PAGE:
Exactly 2 and a half years ago, I was sitting in a small ICU room gripping my parents’ hands trying to make sure my sobs weren’t too loud. My sister’s brain was swelling at an alarming rate and any extra stimulation (i.e. noise or light) might have killed her. No words can describe the fear I had on May 13, 2012. I can without a doubt say that 2 and a half years ago from this moment was the worst day of my life.
Today, I woke up and helped my mom get Sherrin ready for therapy at Mount Vernon Hospital in Alexandria. I put on her arm braces, brushed her hair, told her how freaking sexy she looked, and buckled her into the wheelchair van. If you told me on May 13, 2012 that in exactly 2 and a half years from now that my sister would still be alive and that she would be able to talk to me and give me hugs, I probably would have fainted.
I recently have been back at Inova Fairfax Hospital (the first hospital that Sherrin went to) this past week because of my grandpa. He has been battling cancer for a couple of years now and has been recently having a lot of difficulty. I went to visit him Monday afternoon and was told he was in the ICU. If you have ever been to Inova Fairfax Hospital, you know that place is so confusing. There are 8 buildings attached to one another and different elevators take you to different floors and it takes about 5 minutes to get completely lost.
However, for me, my muscle memory kicked in and I knew exactly where to go to get to the ICU. Go in through the women’s center, take a right under the escalators, left, second right, go all the way down and it’s on your left. This was the same place that I was told that my sister was probably going to die. I looked at this one particular corner in between the old waiting room and the emergency doors where I had my first panic attack. I remember it was right after the doctors said that Sherrin might have had a stroke in her brain stem, and if that were the case, she would have been brain dead, and if she were brain dead, she would not come back to life. I remember sitting in that corner calling my closest friends and screaming with fear. I remember sitting in the fetal position on the floor and dry heaving until a random man said that whatever it was, “It was going to be okay.” I normally don’t get all mushy gushy over sentimental locations like this, but just looking at that corner overwhelmed me. The only way I can describe it was like watching a movie of myself.
But, enough with the emotions. I don’t know if you can tell by keeping up with this blog over the past couple of years, but I have hardened a lot with my feelings. I guess this is what they mean by ‘staying strong.’ FYI, people don’t mention that when you go through a traumatic situation you tend to be more selective of what you put your feelings in. It’s weird.
Sherrin is doing phenomenal. Her biggest progress within the past 2 months has been predominantly her mental capabilities. She remembers tiny details of something I mentioned in the morning, she remembers what day it is, and she asks more complex questions. Sherrin’s mind is progressing faster than her vocal chords, which is why it’s so difficult to understand her sometimes. Cue a beautiful piece of technology called an iPad. Sherrin types paragraphs of her questions and sometimes (most of the time) they are so unbelievably funny. She types her demands, which normally sound like, ‘I want my hair up,’ ‘put make up on me,’ ‘pluck my eyebrows, or ‘I want to wear cuter clothes.’ Her being aware of what she looks like is a big step. She can recognize that she didn’t always look this way. If you knew Sherrin pre accident, you know that she had killer eyebrows and always had her eye make up to perfection. Now, she wears mostly gym clothes and one streak of eyeliner (it’s so hard to put it on her and then put make up remover on her later, that’s why we don’t do it all of the time) and she hates it! When she’s really cranky I tell her to put it on herself, and she tries!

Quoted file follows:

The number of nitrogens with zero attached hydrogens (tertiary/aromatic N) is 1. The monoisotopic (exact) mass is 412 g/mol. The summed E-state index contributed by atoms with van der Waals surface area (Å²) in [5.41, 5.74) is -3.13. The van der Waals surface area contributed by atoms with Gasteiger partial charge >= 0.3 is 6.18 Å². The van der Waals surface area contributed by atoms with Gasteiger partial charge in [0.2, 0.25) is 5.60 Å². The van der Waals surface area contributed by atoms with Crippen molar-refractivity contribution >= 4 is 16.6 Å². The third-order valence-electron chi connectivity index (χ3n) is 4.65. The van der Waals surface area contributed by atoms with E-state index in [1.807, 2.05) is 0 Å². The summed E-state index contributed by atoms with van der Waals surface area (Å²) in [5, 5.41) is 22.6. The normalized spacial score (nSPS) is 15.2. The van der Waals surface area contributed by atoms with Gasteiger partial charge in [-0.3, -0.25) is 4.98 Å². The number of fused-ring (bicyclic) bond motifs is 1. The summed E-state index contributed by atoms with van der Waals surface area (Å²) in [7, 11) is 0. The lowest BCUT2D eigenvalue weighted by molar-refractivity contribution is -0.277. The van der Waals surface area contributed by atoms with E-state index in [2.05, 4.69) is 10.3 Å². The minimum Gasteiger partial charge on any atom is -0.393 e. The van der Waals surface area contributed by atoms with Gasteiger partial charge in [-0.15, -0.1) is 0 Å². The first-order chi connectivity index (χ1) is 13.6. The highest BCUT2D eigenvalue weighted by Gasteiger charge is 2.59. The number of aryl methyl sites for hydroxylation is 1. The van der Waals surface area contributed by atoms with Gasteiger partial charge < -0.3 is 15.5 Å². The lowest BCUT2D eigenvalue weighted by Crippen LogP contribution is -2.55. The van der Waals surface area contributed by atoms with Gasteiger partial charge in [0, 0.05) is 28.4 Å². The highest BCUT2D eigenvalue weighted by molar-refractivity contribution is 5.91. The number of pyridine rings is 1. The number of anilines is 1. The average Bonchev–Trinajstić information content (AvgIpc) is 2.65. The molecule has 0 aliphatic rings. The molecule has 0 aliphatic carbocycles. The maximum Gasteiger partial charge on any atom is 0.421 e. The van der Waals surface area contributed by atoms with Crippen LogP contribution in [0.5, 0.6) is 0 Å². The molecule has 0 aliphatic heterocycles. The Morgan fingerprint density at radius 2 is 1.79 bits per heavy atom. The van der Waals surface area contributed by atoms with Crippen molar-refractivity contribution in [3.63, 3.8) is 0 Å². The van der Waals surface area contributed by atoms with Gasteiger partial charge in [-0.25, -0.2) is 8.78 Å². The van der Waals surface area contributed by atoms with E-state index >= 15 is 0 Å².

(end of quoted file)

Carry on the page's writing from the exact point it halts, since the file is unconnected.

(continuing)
She’s been trying to jump out of her wheelchair a lot recently, which is good but terrifying. She figured out how to unbuckle herself and uses her legs to pull herself out of the chair. We’ve had to put the buckle to the way side of her lap so she can’t reach it. If we keep her unbuckled and walk away for a minute, she could seriously injure herself, the unfortunate reason why we have to torture her like this. I tell her that she will only be unbuckled if she’s able to get up and walk by herself. She gives me this devil stare but then I make her laugh and everything goes back to normal, except for the fact this happens every 20 minutes.
We have completely stopped using the sling to get Sher in and out of her bed and chair. I have got to say, my arm and back muscles are stronger than ever lifting her 115 lb, 5’0 dead weight body when I’m about the same size myself. Since I know I can spot her completely on my own, I let her try to stand up without my help. I put my arms around her (it looks like I’m hugging her), dangle her feet over the side of the bed or chair, and tell her to stand up. I can feel her leg muscles pushing to stand herself up. She can manage this for a few seconds and then I do the rest.
I want to give a huge thank you to those that have been present during this entire experience. Over the past 2 and a half years, my family has lost not only so much of our sanity, but friendships and family members who don’t reach out any more. Hardly any of Sherrin’s friends still keep in contact with me and I personally have lost some of my best friends because they don’t know how to deal with this (news flash: neither do I). But for those that have chosen to remain relevant, I owe you everything. You are the ones that make this journey easier, you’re the ones that give Sherrin something to look forward to, and there is no other way to express my gratitude.